Will E-Signature Replace the Wet Signature?

Mary Ellen Power, December 6, 2013

One of the questions that is constantly asked by users new to the idea of electronic signature is whether the process is legal. The simple answer to that would be yes.

However, as the technology not only continues to evolve but also becomes widely accepted across the public and private sector, the question should not be directed towards its already demonstrated legality, but whether it will take the place of a physically signed or "wet" version. Signing a document - whether that be for a bank loan or other commercial transaction - has been an accepted business practice for decades, so much so that for many people the idea of a purely digital version may seem to be somewhat alien.

The passing of the Electronic Signatures in Global and National Commerce Act (E-SIGN) in 2000 was the first federal law that defined how electronic records could be used in the processing of business transactions and, while it remained technology neutral, it is naturally an important stepping stone to consider. Much like the widely accepted paper equivalent, an e-signature is a legal concept, and ultimately provides both data and user authentication with a mandatory capture of intent.

Cementing user adoption

Despite this, there is often some confusion as to whether it can carry the same level of gravitas as the physical act of scrawling a John Hancock onto a piece of agreed documentation. The ever-growing influence of the Internet on the daily lives of most people has, in some respects, already introduced the idea of e-signature into sectors such as online shopping or e-commerce, with the usability of these services a defining factor.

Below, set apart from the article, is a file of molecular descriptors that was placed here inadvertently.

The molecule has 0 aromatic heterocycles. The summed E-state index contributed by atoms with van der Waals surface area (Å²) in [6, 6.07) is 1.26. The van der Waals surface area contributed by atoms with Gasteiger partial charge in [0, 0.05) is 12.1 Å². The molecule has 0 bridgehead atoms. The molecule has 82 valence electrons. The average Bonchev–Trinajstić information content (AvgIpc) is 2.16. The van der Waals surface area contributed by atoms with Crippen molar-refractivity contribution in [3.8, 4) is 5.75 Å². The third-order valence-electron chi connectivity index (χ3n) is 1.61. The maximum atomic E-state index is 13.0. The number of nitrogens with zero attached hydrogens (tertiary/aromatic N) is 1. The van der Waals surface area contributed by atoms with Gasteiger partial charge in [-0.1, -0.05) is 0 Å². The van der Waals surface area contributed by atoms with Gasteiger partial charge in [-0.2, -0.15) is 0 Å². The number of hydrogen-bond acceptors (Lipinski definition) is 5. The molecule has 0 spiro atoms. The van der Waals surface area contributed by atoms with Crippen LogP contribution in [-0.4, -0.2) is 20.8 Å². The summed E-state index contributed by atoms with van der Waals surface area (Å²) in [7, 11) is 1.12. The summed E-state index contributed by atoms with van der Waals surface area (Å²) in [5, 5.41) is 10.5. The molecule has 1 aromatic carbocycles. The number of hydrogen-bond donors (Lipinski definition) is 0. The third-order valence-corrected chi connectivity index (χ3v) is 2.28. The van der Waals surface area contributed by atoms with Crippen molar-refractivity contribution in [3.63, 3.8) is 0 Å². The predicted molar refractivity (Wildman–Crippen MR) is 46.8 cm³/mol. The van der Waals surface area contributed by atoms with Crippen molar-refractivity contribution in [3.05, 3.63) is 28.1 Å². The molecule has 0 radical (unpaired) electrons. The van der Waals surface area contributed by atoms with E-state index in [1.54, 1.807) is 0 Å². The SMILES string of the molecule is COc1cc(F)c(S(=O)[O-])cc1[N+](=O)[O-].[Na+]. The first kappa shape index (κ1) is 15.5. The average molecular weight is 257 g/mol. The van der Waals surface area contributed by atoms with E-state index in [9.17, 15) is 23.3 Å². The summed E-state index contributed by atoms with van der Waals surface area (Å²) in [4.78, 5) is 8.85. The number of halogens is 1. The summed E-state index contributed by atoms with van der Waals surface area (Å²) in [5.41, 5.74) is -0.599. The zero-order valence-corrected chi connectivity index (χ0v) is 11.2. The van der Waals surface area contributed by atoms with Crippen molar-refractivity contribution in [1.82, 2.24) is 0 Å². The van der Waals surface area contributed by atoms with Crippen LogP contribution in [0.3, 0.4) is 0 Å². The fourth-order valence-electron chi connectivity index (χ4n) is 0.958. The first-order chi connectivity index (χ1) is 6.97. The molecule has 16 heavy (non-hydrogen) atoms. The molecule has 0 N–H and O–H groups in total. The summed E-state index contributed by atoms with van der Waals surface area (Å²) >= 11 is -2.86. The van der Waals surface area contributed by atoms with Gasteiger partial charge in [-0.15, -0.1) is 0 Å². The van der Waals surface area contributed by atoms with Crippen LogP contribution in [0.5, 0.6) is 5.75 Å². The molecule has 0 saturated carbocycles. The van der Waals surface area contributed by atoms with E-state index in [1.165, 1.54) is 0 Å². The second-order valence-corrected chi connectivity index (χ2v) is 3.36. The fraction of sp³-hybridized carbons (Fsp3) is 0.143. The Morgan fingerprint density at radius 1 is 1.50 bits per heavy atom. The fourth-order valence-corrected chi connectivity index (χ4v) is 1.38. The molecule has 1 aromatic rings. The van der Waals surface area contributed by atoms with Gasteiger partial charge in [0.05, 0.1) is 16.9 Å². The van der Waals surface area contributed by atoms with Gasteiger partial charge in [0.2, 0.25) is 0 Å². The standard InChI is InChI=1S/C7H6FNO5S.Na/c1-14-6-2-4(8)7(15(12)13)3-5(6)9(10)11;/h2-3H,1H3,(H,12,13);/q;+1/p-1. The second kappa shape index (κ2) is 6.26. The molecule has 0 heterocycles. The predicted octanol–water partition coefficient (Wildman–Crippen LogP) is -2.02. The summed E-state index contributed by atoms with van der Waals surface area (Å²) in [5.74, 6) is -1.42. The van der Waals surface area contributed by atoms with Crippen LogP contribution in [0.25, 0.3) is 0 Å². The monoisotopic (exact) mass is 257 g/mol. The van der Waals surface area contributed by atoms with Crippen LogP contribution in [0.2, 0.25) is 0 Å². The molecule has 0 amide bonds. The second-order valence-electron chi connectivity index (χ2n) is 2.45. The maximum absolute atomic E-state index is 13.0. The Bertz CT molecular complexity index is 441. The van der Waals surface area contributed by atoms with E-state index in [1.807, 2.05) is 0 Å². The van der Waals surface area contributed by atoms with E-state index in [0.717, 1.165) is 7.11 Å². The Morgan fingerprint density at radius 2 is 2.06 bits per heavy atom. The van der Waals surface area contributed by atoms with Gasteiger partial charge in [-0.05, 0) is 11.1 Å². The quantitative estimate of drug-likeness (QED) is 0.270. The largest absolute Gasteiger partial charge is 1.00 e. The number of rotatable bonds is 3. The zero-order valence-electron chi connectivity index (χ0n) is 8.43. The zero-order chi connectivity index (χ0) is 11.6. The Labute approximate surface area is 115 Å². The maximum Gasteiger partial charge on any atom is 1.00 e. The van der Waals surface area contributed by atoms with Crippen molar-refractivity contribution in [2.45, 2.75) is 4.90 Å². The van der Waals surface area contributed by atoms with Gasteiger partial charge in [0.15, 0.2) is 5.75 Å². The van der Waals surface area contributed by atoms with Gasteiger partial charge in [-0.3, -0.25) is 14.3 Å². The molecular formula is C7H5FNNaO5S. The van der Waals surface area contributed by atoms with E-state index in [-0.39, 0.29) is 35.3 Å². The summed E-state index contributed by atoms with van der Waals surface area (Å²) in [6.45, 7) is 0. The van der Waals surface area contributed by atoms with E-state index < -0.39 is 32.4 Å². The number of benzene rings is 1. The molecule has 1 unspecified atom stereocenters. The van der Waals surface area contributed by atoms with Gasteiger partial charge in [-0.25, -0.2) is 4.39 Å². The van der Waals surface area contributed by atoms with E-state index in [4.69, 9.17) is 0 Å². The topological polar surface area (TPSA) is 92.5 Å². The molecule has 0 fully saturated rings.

For example, anyone who uses Amazon on a regular basis will be more than aware that is not just a matter of selecting the goods required, but providing an authentic means of purchasing said items. Traditional signing processes don't apply in the online retail sector, with consumers required to provide verification of identity through banking details or, more likely, a password protected login procedure.

So how does this fit into the concept of legality? If we consider that a user must go through certain channels to enter their credentials, then it follows that they are providing their consent to that eventual transaction. And in the same way that a paper-based contract between two or more parties often needs a physical "wet" signature to be legally binding, then an electronic signature must also provide evidence of mutually agreed consent.

There will, naturally enough, always be those who may not embrace the idea of a going totally paperless, but the fast pace of the 21st century is already making that a reality. The pen may still be mightier than the sword, but it may no longer be the business weapon of choice.